The "Newcomers' Guide to the Annual Meeting 2002" kindly supplied by the World Economic Forum—aka "Davos"—is written in Globolog, the international language of self-regard, which is similar to English as translated from the original Japanese (perhaps by a European Union functionary in Brussels). "Please note: Sign-up cancellation is not possible. This can only be done at Sign-up Desks." It is impossible, but it can be done—at the appropriate desk. That's the spirit! If we all just put on gray suits and wander the hallways of the Waldorf-Astoria hotel in New York trying to look like the finance minister of Peru … why, there's nothing we cannot achieve. We can even "define, discuss and advance key issues on the global agenda."
When an organization parades under a slogan as magnificently banal as "Committed to Improving the State of the World," it is only natural to suspect that something less wholesome is going on. And when important-looking people from around the world gather on a mountaintop in Switzerland—or, this year, in the landscape of police barriers and checkpoints that ordinarily is Midtown Manhattan—to indulge in "plenary sessions" and other mystic rituals, it is easy enough to believe that this is indeed where the "rich and powerful" come to plot the fate of civilization.
Both the promoters and the critics of Davos are heavily invested in the idea that it is the Central Committee of the Universe. The promoters face the tricky challenge of pooh-poohing this myth without actually undermining it. Fortunately, Globolog is the perfect language for those special moments when you want to be earnest but unconvincing. Elitist? Nonsense: "The World Economic Forum has a long-standing policy of inclusion when it comes to non-government organizations and representatives of civil society, and is working to increase participation within these constituencies."
Yet the Newcomers' Guide is about as frank as Globolog can get about the real purpose of Davos: "Members contribute to the Forum's mission of improving the state of the world while benefiting from unique networking opportunities with other world leaders." One brilliant word transforms this sentence from mundane sales pitch to … really great sales pitch. That word, of course, is "other." There are some actual world leaders at Davos, but for most participants it is world leader fantasy camp (like the ones where baseball fanatics pay to attend a mock spring training with actual baseball has-beens). Bring plenty of business cards, the Guide advises, "as people often find that they lack sufficient supply." But do real world leaders hand out business cards? ("John Paul II. Pope. Jp2@vatican.org.")
"There are many possibilities to make yourself available to the media," breathes the Newcomers' Guide, pornographically. And for something a bit kinkier, there's the Garbo option: "Participants may inform the Forum's Media Team that they do not want to have contact with the media. Accordingly, no press conferences, interview requests or personal contact details will be given to journalists."
Journalists are like a drug. Davos invites more of us each year and gets more big-deal treatment as a result. But there's a media equivalent of Heisenberg's uncertainty principle (which holds that the process of observing a scientific experiment can affect the result—or something like that): The more journalists you have hanging around and reporting that Davos is a secret confab of terribly important people, the less true it is. When the media reach a certain critical mass, they start mostly covering themselves.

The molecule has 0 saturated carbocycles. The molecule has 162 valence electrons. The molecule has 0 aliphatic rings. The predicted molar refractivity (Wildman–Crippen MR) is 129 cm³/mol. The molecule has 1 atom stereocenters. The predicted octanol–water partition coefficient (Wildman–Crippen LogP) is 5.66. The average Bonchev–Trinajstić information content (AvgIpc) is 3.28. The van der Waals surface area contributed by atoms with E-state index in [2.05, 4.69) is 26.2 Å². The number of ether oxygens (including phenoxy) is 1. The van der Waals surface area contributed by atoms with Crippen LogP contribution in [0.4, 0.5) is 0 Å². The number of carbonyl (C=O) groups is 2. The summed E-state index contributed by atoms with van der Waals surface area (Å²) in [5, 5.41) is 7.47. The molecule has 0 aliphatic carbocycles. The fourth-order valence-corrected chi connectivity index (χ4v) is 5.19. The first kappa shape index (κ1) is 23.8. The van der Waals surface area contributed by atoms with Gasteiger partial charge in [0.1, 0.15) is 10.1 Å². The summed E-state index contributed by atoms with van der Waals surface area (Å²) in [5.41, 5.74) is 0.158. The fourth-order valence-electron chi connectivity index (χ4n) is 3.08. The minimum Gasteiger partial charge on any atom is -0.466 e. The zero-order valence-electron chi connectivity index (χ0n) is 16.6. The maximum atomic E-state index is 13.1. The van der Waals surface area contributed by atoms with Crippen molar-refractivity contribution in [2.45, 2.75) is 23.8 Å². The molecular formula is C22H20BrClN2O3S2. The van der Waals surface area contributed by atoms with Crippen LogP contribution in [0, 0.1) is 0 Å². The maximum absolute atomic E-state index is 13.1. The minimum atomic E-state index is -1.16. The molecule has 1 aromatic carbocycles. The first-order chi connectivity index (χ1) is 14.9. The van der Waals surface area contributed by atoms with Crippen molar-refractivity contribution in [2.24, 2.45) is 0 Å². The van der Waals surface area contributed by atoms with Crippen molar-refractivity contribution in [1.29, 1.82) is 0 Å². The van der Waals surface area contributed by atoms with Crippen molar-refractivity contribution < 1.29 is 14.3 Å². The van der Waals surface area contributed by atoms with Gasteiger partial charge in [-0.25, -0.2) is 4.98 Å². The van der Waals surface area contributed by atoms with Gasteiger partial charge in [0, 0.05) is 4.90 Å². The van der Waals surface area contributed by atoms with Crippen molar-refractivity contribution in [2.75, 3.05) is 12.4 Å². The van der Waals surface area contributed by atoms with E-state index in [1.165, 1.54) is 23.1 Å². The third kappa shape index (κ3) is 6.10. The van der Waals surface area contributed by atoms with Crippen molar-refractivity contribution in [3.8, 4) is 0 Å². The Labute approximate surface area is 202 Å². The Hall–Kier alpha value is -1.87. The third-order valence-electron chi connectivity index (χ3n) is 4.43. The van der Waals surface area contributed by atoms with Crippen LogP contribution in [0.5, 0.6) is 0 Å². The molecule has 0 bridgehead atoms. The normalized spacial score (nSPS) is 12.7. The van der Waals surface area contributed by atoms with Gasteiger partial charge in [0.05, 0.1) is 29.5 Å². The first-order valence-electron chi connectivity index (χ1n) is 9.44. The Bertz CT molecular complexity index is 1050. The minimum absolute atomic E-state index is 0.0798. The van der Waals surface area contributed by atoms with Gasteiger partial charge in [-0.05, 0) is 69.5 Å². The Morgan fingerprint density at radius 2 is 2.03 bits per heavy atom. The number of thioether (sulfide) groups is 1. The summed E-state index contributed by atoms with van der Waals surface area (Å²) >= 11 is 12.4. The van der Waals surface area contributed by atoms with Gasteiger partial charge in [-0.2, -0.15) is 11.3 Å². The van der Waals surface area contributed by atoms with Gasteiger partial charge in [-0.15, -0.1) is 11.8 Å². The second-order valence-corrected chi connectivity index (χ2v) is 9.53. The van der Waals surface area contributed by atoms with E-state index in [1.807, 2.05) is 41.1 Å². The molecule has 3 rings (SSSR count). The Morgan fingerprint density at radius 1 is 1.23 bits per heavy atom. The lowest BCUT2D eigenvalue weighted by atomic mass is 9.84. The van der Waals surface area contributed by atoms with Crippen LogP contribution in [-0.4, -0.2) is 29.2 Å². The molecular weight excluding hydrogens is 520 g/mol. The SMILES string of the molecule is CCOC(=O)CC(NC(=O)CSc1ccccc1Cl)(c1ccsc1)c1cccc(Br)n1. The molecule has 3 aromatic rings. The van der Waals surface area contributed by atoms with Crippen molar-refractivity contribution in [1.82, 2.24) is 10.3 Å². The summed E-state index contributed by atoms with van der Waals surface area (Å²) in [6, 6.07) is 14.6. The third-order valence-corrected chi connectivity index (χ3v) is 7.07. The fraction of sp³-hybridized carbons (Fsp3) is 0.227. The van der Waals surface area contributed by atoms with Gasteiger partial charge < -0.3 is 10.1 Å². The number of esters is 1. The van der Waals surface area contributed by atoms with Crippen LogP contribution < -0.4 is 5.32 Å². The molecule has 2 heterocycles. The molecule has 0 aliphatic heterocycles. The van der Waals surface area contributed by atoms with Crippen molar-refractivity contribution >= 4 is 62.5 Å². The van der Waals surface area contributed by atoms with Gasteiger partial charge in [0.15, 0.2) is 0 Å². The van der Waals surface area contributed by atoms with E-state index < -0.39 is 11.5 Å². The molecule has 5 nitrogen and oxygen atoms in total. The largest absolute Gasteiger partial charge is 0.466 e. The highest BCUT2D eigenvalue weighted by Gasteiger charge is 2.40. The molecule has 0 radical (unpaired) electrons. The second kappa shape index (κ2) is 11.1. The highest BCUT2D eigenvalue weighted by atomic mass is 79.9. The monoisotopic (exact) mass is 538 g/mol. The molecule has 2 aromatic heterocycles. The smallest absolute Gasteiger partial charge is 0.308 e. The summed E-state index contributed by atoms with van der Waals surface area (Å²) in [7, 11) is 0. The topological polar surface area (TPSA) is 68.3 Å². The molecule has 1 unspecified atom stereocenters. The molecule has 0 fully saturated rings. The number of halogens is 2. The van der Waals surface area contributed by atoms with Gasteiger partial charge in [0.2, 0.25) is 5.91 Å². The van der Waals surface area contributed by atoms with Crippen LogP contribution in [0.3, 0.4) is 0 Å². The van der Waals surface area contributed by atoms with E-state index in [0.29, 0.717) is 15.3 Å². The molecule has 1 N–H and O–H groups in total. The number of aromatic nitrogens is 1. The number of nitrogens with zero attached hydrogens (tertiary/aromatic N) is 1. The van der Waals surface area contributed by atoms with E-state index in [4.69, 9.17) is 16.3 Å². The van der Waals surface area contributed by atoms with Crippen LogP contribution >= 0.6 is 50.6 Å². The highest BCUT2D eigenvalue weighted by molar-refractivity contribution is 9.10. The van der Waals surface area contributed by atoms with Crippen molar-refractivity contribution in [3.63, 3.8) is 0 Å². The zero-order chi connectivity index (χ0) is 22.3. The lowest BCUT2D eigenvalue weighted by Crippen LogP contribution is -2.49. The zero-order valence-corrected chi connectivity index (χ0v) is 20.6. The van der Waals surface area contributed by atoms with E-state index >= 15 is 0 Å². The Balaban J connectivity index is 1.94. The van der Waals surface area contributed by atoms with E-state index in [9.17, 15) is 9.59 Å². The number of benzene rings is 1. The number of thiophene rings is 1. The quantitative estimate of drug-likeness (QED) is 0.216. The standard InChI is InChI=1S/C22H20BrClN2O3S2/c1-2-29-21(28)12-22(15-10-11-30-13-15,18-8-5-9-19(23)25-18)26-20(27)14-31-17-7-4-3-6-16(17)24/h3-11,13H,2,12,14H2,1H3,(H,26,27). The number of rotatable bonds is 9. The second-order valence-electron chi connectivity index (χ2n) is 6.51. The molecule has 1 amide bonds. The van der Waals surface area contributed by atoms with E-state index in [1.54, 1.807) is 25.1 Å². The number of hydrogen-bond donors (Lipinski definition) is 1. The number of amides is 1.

Allow me to demonstrate.
The Newcomers' Guide is at its most Globologic in the section about the media. The anguish of needing while fearing journalists seeks relief in a comic frenzy of status distinctions. There are "two different types of journalists," the Guide explains. Print and broadcast? Good and evil? No, "Media Fellows and Reporting Press." Except for a Scarlet M, Media Fellows get treated as if they were real people. "They wear white badges on which 'media' is written and have full participant status."
But longtime white badges shouldn't feel too smug. The Guide continues mysteriously, "This year a revised and greatly improved group of Media Fellows and opinion-makers will be present at the Annual Meeting." It is not clear from this whether the individual Media Fellows have greatly improved or whether the selection process has improved to produce a better class of Fellows, but either interpretation is a pretty brutal insult to anyone who has been a Media Fellow before this year. Some of these folks have plenaried their little hearts out year after year to improve the state of the world, and this is the thanks they get?
Still, it could be worse. At least they're not Reporting Press. The Guide is witheringly dismissive. "Familiarly called 'Orange Badges' because of the colour of their badges"—thanks for that explanation, buddy—"are reporters who have limited access to the Meeting." Limited access, the Guide explains, means "they will not have access to … the Meeting venue." In other words they can't enter the building, but they're welcome to hang out with their own caste in a "Media Centre" across the street.
As a fellow journalist, I wish to express solidarity with these downtrodden members of my profession. Under our badges, are we not all the same? Has not an Orange Badge eyes? Ears, business cards, sources, a laptop computer? If you cut his piece, does he not whine?
Of course I have a white badge. The canons of journalistic ethics compel me to make this information available to you, the reader. Otherwise I wouldn't mention it since I don't care about such distinctions myself.